How did you get your start in local government?
My career track has been pretty traditional. I started as an intern in the city manager's office, and from there I went on to become assistant to the city manager in the same organization. I wanted to continue on the city manager track, and became assistant city manager. I was for a time a city manager and now I'm back to being an assistant city manager.
What's the difference in terms of the kinds of activities you did in your role as assistant versus the role as a city manager?
As an assistant city manager, you're the behind the scenes person who’s helping the manager implement policy and operate the city. As the city manager, your primary role is working with your elected officials, helping them with strategic planning, and making important decisions.
If you were talking to somebody who’s thinking of getting into local government, or maybe someone who is thinking of where to take their career in public service, what would you say to them about this profession?
You really get to see the people you impact. It isn’t just statistics or numbers. And I think for myself, I want to make a difference. I want to have a purpose-driven life. It’s the best, most rewarding job there is.
What has been the most inspiring experience that you have had in local government?
When one of my children was in first grade, his teacher asked him to identify one of his real-life heroes. My son picked me. To have my children and people see me as having a positive impact is very special. To have your child pick you as a role model at such a young age really leaves a lasting impression. This is why I do the work that I do.
One of the biggest challenges we’ve talked about is the lack of diversity, the lack of females at the senior leadership level. Do you have any thoughts for those considering the profession about barriers they may have to overcome and why they should stick with it?
As a woman and also a person of color, I have been able to reach my career goal and become a city manager. It is certainly possible and it’s certainly worth it to have that as your goal. I know this probably sounds like a cliché or you’ve heard it before, but I can't express how true it is about partnering with your boss to help you with your career path. Also, finding coaches and mentors in your profession, someone you can talk to about your career planning goals. It doesn't mean you're not going to face barriers, it doesn’t mean it’s not going to be a challenge to try to continue to move up in your career. You will face those challenges, but if you have a support network, you'll do it more effectively.
I do remain disappointed there aren’t more women in city and county manager roles. But I’m excited about the future because I see so many capable, competent, thoughtful, intelligent women who can serve in those roles as awesome, effective leaders. It won't get any better unless we become part of the solution.
Describe the role and impact that some of your mentors have had on your career. How has this influenced you?
I have been fortunate throughout my 15+ year career to have outstanding mentors and coaches. In the early days, Walt Scheiber, ICMA Range Rider (Range Riders are now referred to as senior advisors), would take me to lunch when I was an intern at the city of Rockville. He would tell great stories of what it was like for him as a city manager. To this day, whenever I go to lunch with a rising star who’s looking for career advice, lunch is always on me!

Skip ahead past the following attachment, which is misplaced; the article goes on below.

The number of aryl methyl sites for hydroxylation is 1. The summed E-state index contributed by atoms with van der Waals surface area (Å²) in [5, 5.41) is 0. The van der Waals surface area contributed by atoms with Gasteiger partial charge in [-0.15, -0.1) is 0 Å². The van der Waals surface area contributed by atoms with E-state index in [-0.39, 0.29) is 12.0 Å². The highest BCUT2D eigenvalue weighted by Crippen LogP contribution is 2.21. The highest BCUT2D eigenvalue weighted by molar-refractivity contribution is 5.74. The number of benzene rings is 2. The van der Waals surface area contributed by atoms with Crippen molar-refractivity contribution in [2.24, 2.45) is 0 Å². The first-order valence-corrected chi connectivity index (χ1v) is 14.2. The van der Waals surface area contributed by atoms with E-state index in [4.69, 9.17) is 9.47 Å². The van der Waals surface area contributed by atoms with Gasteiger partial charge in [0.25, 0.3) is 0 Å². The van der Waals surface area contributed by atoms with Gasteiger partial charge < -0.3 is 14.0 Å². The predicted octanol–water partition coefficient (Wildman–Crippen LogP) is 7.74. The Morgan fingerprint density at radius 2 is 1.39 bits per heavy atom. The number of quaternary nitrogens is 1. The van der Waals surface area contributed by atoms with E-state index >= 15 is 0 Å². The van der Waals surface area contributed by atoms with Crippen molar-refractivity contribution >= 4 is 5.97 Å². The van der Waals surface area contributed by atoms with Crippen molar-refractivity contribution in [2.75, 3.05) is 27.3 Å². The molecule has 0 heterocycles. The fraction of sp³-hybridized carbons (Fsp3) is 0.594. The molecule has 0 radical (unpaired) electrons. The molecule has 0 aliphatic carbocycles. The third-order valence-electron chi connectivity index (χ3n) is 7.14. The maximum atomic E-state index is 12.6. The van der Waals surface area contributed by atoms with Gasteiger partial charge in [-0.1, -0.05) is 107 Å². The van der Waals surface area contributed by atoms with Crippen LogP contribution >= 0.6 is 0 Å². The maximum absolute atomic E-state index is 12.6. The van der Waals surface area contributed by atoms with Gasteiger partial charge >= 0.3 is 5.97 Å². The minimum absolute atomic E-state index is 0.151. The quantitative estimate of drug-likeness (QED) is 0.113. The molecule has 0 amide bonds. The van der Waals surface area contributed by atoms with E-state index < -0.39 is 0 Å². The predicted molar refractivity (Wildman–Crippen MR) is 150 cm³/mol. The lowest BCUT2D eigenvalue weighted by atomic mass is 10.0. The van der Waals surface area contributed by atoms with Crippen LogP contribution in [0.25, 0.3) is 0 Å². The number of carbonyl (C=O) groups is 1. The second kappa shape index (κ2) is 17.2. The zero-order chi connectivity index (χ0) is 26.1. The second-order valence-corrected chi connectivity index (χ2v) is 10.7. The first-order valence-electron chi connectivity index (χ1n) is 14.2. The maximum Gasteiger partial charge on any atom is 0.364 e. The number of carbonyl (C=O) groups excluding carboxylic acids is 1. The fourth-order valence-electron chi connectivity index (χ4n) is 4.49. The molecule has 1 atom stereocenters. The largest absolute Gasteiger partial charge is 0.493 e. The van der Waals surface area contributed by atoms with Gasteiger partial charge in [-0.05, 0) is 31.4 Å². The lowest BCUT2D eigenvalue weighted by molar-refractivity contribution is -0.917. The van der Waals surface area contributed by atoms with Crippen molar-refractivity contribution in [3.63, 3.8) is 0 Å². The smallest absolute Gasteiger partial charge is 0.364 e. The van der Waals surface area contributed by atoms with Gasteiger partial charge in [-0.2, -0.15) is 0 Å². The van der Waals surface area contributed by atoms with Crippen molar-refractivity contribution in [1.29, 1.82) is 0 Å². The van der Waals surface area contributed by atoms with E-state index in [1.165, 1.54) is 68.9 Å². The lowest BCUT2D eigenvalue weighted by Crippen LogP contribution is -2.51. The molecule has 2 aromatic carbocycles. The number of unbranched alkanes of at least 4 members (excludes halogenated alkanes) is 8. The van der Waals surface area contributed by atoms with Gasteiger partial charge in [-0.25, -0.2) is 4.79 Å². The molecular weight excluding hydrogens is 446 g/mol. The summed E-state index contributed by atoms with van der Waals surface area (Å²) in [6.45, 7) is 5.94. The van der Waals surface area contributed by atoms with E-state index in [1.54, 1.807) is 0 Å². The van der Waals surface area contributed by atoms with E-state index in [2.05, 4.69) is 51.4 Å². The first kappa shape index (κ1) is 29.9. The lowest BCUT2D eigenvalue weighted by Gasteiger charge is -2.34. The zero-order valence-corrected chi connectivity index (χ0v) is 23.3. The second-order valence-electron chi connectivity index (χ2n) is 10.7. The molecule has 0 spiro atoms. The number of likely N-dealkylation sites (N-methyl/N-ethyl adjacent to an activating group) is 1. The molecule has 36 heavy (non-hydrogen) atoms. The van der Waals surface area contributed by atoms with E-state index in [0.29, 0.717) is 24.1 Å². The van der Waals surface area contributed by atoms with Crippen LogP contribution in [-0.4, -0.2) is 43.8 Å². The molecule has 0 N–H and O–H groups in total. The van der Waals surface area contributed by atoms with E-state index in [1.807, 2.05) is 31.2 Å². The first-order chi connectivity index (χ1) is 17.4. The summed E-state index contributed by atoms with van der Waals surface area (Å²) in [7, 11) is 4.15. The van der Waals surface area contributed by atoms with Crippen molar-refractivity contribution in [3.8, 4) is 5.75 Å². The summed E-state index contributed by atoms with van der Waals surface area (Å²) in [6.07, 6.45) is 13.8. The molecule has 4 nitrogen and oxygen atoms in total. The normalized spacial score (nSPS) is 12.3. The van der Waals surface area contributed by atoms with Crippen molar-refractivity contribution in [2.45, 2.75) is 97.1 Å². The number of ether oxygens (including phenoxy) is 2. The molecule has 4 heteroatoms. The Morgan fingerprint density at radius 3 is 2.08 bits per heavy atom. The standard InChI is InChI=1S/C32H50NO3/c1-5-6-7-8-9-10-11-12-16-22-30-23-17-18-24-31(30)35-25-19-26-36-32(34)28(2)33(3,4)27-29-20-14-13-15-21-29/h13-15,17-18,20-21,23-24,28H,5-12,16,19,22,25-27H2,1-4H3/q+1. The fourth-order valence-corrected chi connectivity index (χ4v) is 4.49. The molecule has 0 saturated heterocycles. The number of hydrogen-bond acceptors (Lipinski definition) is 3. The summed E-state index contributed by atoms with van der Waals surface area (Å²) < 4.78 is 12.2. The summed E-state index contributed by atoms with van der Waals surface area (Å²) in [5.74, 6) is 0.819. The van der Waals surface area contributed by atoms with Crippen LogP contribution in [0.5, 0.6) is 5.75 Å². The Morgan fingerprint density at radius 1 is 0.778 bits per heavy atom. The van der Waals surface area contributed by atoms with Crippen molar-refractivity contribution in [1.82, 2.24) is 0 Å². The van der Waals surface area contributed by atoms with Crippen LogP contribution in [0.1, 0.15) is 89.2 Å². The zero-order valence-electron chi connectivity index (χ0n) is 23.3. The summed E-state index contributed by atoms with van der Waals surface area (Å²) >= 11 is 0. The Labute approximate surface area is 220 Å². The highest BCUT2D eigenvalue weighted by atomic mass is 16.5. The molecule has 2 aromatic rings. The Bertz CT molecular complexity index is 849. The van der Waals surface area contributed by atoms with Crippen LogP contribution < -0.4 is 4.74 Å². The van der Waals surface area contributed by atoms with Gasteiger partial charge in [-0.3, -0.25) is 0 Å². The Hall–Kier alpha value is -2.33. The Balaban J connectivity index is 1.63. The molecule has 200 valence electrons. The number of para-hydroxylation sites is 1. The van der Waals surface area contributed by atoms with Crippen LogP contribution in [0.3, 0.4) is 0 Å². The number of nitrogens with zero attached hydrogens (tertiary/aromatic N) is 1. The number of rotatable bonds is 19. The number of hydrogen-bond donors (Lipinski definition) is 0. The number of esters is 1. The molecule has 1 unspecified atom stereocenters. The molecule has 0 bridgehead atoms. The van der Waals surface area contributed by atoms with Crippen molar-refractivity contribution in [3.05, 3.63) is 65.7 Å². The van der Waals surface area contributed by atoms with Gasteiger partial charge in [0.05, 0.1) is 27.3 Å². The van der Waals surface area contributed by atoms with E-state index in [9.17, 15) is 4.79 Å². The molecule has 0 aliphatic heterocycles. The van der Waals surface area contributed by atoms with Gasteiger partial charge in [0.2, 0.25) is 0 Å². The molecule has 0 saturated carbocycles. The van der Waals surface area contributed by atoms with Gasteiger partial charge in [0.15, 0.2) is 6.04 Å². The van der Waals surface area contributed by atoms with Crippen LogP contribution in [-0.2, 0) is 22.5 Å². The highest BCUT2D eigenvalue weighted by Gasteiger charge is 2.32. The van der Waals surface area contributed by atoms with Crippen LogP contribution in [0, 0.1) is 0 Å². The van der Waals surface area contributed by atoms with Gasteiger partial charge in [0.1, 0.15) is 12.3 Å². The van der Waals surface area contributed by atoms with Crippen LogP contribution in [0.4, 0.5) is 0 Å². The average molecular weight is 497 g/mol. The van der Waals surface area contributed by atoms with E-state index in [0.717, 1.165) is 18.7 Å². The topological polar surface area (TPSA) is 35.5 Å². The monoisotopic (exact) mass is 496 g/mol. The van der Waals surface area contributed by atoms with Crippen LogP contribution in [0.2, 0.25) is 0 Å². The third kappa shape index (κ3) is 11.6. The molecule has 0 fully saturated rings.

While working for the city of Rockville, under the leadership of Julia Novak and Catherine Tuck Parrish, I learned the value of ICMA membership and networking. As a young woman coming into the field, I was lucky to have these two strong and intelligent women in my corner. They were outstanding role models who gave me confidence to pursue my career goals. Going to work for Steve Burkett and Bob Olander for the city of Shoreline was a tremendous experience. It was a new community that had only been incorporated for six years when I came aboard. It was still trying to figure out its vision and map out its future. It was stressful and exciting. These two mentors had very different strengths, which helped prepare me for the next role in my career – the role of city manager. I continue to seek advice from them even though they have both retired. I continue to be blessed as I now work with Pat Martel, ICMA President. Her optimism for the future of local government is contagious. Pat’s commitment to create greater openness and inclusion is such a significant purpose, and one that I fully support. Pat has helped me see how important my role is in helping to recruit and prepare the next generation of diverse talent.
If you were talking to someone who's maybe in Cal-ICMA or one of the other associations in California, why would you suggest that they also belong to ICMA? What unique value does ICMA bring?
I've been an ICMA member since I was a graduate student, so I have really valued my membership from early in my career. ICMA is one of those organizations that looks at broad, big-picture policy issues that are facing our communities. Sometimes when we're working in our communities, we get tunnel vision and it’s very hard to see the larger perspective, the bigger picture. ICMA gives you that. ICMA also connects you with members from around the United States and the world. I've never had an ICMA member not want to help, and that to me is another benefit and also obviously coming to the conference is really great. Having access to amazing presenters and speakers on important issues and access to all of the training opportunities are key benefits that ICMA provides me.